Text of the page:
Cable News in Perspective
CJR Fellow Terry McDermott argues that Fox has “simply (and shamelessly) mastered the confines of cable.” He blathers on and on and on before finally coming to an actual point:
Cable news is not literally a broadcast business, but a narrowcast. At any given moment, there are a relative handful of people (in peak hours less than five million and in non-prime hours half that, out of the U.S. population of 320 million) watching all of these networks combined. American Idol, in contrast, routinely draws 30 million. Although cable news is a comparatively small market, it is a small market with a much larger mindshare, mainly because the media are self-reflective, creating a kind of virtual echo chamber. It is also lucrative. Advertisers want exactly the sort of educated, higher-disposable-income audience news programming tends to attract.
Kevin Drum picks up on this and observes,
Cable news is a molehill that gets routinely turned into a mountain range because they happen to be talking about the most self-obsessed bunch of gossip hounds in the country: politicians.
But the reality is that almost no one is watching. Take away the echo chamber and Glenn Beck would be about as important as a guy on a soapbox in Central Park. Which is basically what he is.
Matt Yglesias agrees and adds:
But the reason it’s hard for political pros in DC to grasp this is that people in Washington are constantly watching cable news. It’s really weird. Obviously there’s no way to make this happen, but I think our politics would get a lot healthier if you could simply prevent anyone from watching it during working hours. People would find out that total ignorance of what’s on TV would leave them about as in touch with their constituents are they are right now since nobody watches cable news. By contrast, outlets that really are influential in terms of determining what people know—things like local broadcast TV news—are never watched by DC political professionals because you can’t see them without living in the local area.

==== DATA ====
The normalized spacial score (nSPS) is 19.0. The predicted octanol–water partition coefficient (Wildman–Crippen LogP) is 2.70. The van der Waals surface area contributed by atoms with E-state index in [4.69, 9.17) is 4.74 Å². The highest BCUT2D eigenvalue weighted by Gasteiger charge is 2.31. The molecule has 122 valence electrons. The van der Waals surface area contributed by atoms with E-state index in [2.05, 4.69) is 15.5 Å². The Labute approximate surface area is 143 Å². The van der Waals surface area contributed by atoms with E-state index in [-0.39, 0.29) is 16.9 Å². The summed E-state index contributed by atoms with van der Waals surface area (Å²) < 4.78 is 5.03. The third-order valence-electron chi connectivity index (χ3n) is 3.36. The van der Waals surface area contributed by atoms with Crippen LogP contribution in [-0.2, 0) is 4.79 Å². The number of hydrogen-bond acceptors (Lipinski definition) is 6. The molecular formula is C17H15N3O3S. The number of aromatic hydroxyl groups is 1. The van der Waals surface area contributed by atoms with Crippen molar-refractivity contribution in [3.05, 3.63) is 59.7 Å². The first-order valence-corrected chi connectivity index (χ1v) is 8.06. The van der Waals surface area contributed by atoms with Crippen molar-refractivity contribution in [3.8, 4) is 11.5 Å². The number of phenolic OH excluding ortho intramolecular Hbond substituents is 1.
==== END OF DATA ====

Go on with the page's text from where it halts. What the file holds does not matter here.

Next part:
I think this misses the point. The vast, vast majority of people simply don’t care about politics. As George Will is fond of saying, Americans don’t pay much attention to presidential campaigns until after the World Series. Which is saying something, since most Americans have long since stopped caring about baseball, too.
The people who sit around watching Fox News, MSNBC, and CNN are a small fraction of the population. But they all show up to vote. More importantly, they’re the folks who organize and influence those who can’t be bothered to care most of the time.
The same’s true, incidentally, of niche shows like Jon Stewart’s “Daily Show” and “The Colbert Report.” Nobody’s watching them, either. Except a large numbers of influencers.